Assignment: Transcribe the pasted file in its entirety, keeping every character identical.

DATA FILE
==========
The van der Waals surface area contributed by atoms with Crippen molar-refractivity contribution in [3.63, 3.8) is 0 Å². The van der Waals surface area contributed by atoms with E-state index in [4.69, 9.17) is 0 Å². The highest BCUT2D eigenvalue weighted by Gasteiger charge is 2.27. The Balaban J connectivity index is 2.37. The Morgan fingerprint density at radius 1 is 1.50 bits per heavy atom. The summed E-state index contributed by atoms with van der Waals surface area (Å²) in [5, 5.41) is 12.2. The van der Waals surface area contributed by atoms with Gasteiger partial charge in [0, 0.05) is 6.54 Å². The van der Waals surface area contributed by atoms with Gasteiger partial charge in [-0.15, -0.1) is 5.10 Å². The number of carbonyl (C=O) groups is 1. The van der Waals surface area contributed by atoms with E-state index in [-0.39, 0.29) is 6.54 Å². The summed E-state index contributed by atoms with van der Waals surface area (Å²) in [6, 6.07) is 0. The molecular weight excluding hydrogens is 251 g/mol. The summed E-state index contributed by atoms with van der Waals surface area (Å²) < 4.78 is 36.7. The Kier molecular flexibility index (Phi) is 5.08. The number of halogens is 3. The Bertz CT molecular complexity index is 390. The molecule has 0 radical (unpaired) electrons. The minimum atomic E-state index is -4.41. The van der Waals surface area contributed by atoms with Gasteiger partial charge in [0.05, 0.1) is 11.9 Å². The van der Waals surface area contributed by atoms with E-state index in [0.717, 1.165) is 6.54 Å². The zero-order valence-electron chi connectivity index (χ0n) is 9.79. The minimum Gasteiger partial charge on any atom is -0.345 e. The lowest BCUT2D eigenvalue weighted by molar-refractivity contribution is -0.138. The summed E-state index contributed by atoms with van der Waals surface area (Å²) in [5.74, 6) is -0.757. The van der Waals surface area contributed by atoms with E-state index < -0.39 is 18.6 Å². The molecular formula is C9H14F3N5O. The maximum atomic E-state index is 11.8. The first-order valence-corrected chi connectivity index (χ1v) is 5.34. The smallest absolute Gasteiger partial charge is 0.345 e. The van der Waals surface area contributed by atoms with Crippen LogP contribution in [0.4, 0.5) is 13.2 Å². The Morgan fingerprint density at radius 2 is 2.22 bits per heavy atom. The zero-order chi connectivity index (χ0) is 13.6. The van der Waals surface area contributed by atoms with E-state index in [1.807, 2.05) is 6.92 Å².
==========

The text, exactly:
The van der Waals surface area contributed by atoms with Crippen molar-refractivity contribution in [3.63, 3.8) is 0 Å². The van der Waals surface area contributed by atoms with E-state index in [4.69, 9.17) is 0 Å². The highest BCUT2D eigenvalue weighted by Gasteiger charge is 2.27. The Balaban J connectivity index is 2.37. The Morgan fingerprint density at radius 1 is 1.50 bits per heavy atom. The summed E-state index contributed by atoms with van der Waals surface area (Å²) in [5, 5.41) is 12.2. The van der Waals surface area contributed by atoms with Gasteiger partial charge in [0, 0.05) is 6.54 Å². The van der Waals surface area contributed by atoms with Gasteiger partial charge in [-0.15, -0.1) is 5.10 Å². The number of carbonyl (C=O) groups is 1. The van der Waals surface area contributed by atoms with E-state index in [-0.39, 0.29) is 6.54 Å². The summed E-state index contributed by atoms with van der Waals surface area (Å²) in [6, 6.07) is 0. The molecular weight excluding hydrogens is 251 g/mol. The summed E-state index contributed by atoms with van der Waals surface area (Å²) < 4.78 is 36.7. The Kier molecular flexibility index (Phi) is 5.08. The number of halogens is 3. The Bertz CT molecular complexity index is 390. The molecule has 0 radical (unpaired) electrons. The minimum atomic E-state index is -4.41. The van der Waals surface area contributed by atoms with Gasteiger partial charge in [0.05, 0.1) is 11.9 Å². The van der Waals surface area contributed by atoms with E-state index in [0.717, 1.165) is 6.54 Å². The zero-order valence-electron chi connectivity index (χ0n) is 9.79. The minimum Gasteiger partial charge on any atom is -0.345 e. The lowest BCUT2D eigenvalue weighted by molar-refractivity contribution is -0.138. The summed E-state index contributed by atoms with van der Waals surface area (Å²) in [5.74, 6) is -0.757. The van der Waals surface area contributed by atoms with E-state index < -0.39 is 18.6 Å². The molecular formula is C9H14F3N5O. The maximum atomic E-state index is 11.8. The first-order valence-corrected chi connectivity index (χ1v) is 5.34. The smallest absolute Gasteiger partial charge is 0.345 e. The van der Waals surface area contributed by atoms with Crippen LogP contribution in [0.4, 0.5) is 13.2 Å². The Morgan fingerprint density at radius 2 is 2.22 bits per heavy atom. The zero-order chi connectivity index (χ0) is 13.6. The van der Waals surface area contributed by atoms with E-state index in [1.807, 2.05) is 6.92 Å².